In the Sept. 30th issue of the Northern Virginia Daily is an article by Brad Fauber about the exploits in a football game by senior Derrick Smith of Stonewall Jackson High School.
NFL Commissioner Roger Goodell is a public relations genius. That's right, a real American genius if you will.
Last year, the White House was breached twice.
Thirty years ago, a college kid in Kentucky was caught growing marijuana plants in his closet. That turned him into a convicted felon, and though he's been on the right side of the law ever since, he still can't vote. On any job application, he must check the box next to "Have you ever been convicted of a felony?"
So many seemingly small moments reveal the heart of the protest unfolding in Hong Kong.
Perhaps Robert Searle, the author of the letter claiming that Barbara Comstock treats all people with dignity, hasn't known her long. We in the eastern part of her district have watched her through several campaigns and that characterization is quite off the mark.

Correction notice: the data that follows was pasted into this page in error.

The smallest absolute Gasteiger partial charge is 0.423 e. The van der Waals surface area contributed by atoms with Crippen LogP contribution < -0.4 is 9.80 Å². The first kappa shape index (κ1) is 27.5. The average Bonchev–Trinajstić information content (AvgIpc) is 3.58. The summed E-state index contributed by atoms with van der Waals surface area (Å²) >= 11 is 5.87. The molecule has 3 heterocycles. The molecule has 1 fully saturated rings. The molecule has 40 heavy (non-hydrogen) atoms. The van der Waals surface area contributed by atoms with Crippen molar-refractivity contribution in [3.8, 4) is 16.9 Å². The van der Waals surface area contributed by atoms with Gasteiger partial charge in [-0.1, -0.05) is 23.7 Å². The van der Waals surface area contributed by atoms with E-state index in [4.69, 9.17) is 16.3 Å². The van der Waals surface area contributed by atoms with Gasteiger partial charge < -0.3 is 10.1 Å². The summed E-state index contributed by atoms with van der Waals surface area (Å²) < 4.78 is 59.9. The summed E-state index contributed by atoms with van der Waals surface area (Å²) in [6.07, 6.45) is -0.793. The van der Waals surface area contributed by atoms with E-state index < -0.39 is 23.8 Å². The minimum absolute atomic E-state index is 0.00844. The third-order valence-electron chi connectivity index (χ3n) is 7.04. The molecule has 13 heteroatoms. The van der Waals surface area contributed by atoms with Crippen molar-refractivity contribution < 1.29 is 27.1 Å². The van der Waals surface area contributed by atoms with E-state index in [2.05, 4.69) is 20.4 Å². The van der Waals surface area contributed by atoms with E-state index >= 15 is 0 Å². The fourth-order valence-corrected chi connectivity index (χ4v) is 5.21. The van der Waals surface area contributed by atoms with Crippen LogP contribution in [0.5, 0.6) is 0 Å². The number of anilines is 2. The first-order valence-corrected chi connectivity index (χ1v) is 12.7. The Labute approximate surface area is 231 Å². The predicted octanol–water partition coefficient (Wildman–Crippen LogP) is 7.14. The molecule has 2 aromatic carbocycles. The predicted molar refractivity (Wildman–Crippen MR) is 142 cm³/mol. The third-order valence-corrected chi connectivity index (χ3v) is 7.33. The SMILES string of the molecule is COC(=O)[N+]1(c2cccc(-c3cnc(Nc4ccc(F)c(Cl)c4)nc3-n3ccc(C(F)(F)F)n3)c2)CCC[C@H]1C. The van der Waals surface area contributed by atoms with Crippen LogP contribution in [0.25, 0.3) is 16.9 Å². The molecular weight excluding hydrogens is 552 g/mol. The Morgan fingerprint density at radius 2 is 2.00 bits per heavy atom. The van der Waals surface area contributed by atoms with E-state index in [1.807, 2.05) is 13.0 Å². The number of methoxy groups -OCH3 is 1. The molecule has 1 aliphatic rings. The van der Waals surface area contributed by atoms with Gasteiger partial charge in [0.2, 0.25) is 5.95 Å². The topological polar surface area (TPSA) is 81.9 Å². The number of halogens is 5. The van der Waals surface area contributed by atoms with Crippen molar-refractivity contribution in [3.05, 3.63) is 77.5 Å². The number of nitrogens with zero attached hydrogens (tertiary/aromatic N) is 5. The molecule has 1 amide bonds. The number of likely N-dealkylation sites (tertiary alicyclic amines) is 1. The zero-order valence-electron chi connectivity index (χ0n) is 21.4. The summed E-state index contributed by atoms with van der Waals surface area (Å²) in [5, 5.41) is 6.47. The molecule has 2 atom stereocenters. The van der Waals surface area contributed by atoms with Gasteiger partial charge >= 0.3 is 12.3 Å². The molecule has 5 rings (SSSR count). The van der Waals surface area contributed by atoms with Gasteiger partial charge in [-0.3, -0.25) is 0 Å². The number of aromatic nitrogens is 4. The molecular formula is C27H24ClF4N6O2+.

A recent letter to the editor -- Sept.25, "Comstock treats all people with dignity," reduced the important election for the 10th Congressional district representative to a personal war between the two candidates. No, a campaign gives the voters a chance to learn about the candidates and their views, past votes and other pertinent experience.
WASHINGTON -- When I wrote recently about how most millennials wanted to marry but found marriage out of economic reach, lots of skeptical readers wrote to protest that marriage licenses are cheap. That's true; licenses are quite affordable, typically running at well under $100 a pop. In exchange, recipients get a lifetime of legal and social protections related to estate planning, hospital visitation, government benefits and the right to shush judgmental relatives' insinuations about spinsterhood. This probably sounds like a bargain to most Americans.